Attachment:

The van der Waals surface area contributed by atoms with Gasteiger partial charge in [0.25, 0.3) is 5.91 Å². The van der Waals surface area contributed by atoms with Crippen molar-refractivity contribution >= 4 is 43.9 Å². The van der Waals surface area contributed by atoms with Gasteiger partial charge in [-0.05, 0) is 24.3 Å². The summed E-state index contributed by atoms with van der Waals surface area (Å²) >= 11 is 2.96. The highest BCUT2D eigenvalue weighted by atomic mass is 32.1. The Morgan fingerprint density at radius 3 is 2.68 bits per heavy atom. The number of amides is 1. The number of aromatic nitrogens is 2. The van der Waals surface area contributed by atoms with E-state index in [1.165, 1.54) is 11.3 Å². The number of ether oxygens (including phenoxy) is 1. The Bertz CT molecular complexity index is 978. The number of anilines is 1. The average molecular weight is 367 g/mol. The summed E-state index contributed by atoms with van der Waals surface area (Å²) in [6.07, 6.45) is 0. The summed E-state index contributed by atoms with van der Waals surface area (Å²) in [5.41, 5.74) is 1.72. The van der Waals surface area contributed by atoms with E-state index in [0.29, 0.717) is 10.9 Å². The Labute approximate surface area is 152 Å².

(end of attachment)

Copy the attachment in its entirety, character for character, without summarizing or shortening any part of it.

The van der Waals surface area contributed by atoms with Gasteiger partial charge in [0.25, 0.3) is 5.91 Å². The van der Waals surface area contributed by atoms with Crippen molar-refractivity contribution >= 4 is 43.9 Å². The van der Waals surface area contributed by atoms with Gasteiger partial charge in [-0.05, 0) is 24.3 Å². The summed E-state index contributed by atoms with van der Waals surface area (Å²) >= 11 is 2.96. The highest BCUT2D eigenvalue weighted by atomic mass is 32.1. The Morgan fingerprint density at radius 3 is 2.68 bits per heavy atom. The number of amides is 1. The number of aromatic nitrogens is 2. The van der Waals surface area contributed by atoms with E-state index in [1.165, 1.54) is 11.3 Å². The number of ether oxygens (including phenoxy) is 1. The Bertz CT molecular complexity index is 978. The number of anilines is 1. The average molecular weight is 367 g/mol. The summed E-state index contributed by atoms with van der Waals surface area (Å²) in [6.07, 6.45) is 0. The summed E-state index contributed by atoms with van der Waals surface area (Å²) in [5.41, 5.74) is 1.72. The van der Waals surface area contributed by atoms with E-state index in [0.29, 0.717) is 10.9 Å². The Labute approximate surface area is 152 Å².